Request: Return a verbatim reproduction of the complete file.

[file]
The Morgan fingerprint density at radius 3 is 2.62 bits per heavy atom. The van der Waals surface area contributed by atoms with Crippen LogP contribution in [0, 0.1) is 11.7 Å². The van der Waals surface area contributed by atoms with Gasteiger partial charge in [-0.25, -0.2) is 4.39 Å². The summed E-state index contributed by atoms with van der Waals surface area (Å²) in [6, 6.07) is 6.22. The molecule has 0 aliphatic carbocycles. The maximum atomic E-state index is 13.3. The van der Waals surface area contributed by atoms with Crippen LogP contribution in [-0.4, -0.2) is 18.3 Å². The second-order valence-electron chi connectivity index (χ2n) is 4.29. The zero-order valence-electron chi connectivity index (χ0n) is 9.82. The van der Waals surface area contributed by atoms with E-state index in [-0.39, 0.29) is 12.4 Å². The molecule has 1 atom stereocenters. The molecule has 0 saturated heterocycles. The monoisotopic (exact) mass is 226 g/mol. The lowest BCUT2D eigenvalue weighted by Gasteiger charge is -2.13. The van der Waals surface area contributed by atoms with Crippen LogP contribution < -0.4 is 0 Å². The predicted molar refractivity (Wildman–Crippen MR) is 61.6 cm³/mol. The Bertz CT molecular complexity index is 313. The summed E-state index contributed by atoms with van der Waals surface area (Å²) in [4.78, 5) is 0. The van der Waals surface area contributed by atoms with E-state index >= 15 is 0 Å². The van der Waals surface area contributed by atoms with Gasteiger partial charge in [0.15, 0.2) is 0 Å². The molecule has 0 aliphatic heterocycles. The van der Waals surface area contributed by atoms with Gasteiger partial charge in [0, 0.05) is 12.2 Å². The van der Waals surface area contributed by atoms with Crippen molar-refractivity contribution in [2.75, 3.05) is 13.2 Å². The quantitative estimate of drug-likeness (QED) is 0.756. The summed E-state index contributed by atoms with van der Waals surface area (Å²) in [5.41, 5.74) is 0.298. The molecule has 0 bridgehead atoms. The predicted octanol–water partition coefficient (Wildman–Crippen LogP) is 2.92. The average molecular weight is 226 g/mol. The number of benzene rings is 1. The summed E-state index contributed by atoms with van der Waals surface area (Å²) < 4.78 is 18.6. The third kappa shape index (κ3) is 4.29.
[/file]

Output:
The Morgan fingerprint density at radius 3 is 2.62 bits per heavy atom. The van der Waals surface area contributed by atoms with Crippen LogP contribution in [0, 0.1) is 11.7 Å². The van der Waals surface area contributed by atoms with Gasteiger partial charge in [-0.25, -0.2) is 4.39 Å². The summed E-state index contributed by atoms with van der Waals surface area (Å²) in [6, 6.07) is 6.22. The molecule has 0 aliphatic carbocycles. The maximum atomic E-state index is 13.3. The van der Waals surface area contributed by atoms with Crippen LogP contribution in [-0.4, -0.2) is 18.3 Å². The second-order valence-electron chi connectivity index (χ2n) is 4.29. The zero-order valence-electron chi connectivity index (χ0n) is 9.82. The van der Waals surface area contributed by atoms with E-state index in [-0.39, 0.29) is 12.4 Å². The molecule has 1 atom stereocenters. The molecule has 0 saturated heterocycles. The monoisotopic (exact) mass is 226 g/mol. The lowest BCUT2D eigenvalue weighted by Gasteiger charge is -2.13. The van der Waals surface area contributed by atoms with Crippen LogP contribution < -0.4 is 0 Å². The predicted molar refractivity (Wildman–Crippen MR) is 61.6 cm³/mol. The Bertz CT molecular complexity index is 313. The summed E-state index contributed by atoms with van der Waals surface area (Å²) in [4.78, 5) is 0. The van der Waals surface area contributed by atoms with E-state index >= 15 is 0 Å². The van der Waals surface area contributed by atoms with Gasteiger partial charge in [0.15, 0.2) is 0 Å². The molecule has 0 aliphatic heterocycles. The van der Waals surface area contributed by atoms with Gasteiger partial charge in [0, 0.05) is 12.2 Å². The van der Waals surface area contributed by atoms with Crippen molar-refractivity contribution in [2.75, 3.05) is 13.2 Å². The quantitative estimate of drug-likeness (QED) is 0.756. The summed E-state index contributed by atoms with van der Waals surface area (Å²) in [5.41, 5.74) is 0.298. The molecule has 0 bridgehead atoms. The predicted octanol–water partition coefficient (Wildman–Crippen LogP) is 2.92. The average molecular weight is 226 g/mol. The number of benzene rings is 1. The summed E-state index contributed by atoms with van der Waals surface area (Å²) < 4.78 is 18.6. The third kappa shape index (κ3) is 4.29.